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Issue 44
July , 2013
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Climate change: Missing the wood for the trees

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Source: Times of India, Date: June , 2013

NEW DELHI: In 2009, Delhi became the first city in India to come out with a comprehensive plan for combating climate change. The ambitious proposal outlined actions to be taken under five heads that included air, water, noise, solid waste and greening and a list of 65 actions. Over 20 government agencies were involved in the project. The time-frame set for realizing the goals expired in 2012 and there are very few success stories to talk about.

One of Delhi's major achievements during this phase was its greening activity. While development projects ate into the city's tree cover, the forest department created several city forests on the outskirts of Delhi. Going by its target for 2012, the government has almost met its goal for greening 25% of Delhi's area. Delhi Metro also spread its wing and is the only mode of public transport that is on track. The agenda on solar power was achieved partially while hotels have just been brought on board to recycle their waste and reduce energy consumption.

Where the government failed to make any impact was on its roads. The city is facing a total breakdown of its road infrastructure if any more vehicles are added. Quite alarmingly, around 1,200 vehicles are being added to the capital's roads daily. The agenda was for capping the number of cars - believe it or not - at 2 lakh by 2012. The number at present is over 23 lakh! A congestion tax proposed for private vehicles has been scrapped and a demand for differential parking rates made now.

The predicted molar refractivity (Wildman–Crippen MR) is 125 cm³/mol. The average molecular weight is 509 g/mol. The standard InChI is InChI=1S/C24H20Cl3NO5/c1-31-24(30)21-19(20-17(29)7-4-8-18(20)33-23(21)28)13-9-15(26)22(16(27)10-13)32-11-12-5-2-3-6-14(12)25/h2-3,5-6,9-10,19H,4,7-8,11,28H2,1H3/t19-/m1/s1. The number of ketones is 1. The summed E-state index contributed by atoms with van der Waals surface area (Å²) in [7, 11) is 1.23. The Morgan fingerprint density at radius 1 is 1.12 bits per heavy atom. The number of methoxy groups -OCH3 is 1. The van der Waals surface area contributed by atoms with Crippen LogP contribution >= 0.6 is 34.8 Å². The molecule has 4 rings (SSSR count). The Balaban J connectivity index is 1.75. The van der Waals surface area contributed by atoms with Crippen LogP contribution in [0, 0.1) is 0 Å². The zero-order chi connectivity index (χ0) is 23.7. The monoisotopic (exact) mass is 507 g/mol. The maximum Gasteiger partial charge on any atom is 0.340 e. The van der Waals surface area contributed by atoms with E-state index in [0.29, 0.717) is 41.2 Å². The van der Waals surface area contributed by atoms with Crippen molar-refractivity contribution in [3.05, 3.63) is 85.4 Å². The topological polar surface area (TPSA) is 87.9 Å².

"At present Delhi has 15 millions trips a day and by 2020 this will go up to 25 million trips - the government has to support this with a good public transport system," said Anumita Roychowdhury, associate director, Centre for Science and Environment. "So far, most of its budget is going into creating car-centric infrastructure. The government managed to take the basic principles of a clean environment on board but never really backed its intentions with legally implementable actions."

Former chief secretary Rakesh Mehta, who was instrumental in developing the climate change agenda, says a 10% slippage in the plan would have been acceptable, and by the end of 2012, 90% of the work outlined in it should have been achieved. However, sources in the environment department say that much of the work is still "in progress".

"We have been monitoring the work closely and are in the process of finalizing the second climate change agenda that will take up the work post 2012. There are issues like availability of land on which not one but several projects hinge. Of the 65 points in the agenda, some work has been completed while certain works have been merged and we have brought the points down to 36," said environment secretary Sanjiv Kumar.

Sources say once Mehta left, pace of work slowed down considerably. The environment department was unable to get CFL manufacturers on board for a take-back policy and mercury collection has still not started. The government has also been unable to identify land for a hazardous waste treatment facility, having faced several protests by locals. The interceptor sewage system is way behind schedule and will be completed only around 2015.

The lack of progress may be attributed to lack of will and an aggressive approach by the agencies concerned though some feel that the plan might have been over-ambitious. "The agenda was highly commendable but maybe the government was over-ambitious with its targets," said an environmentalist.

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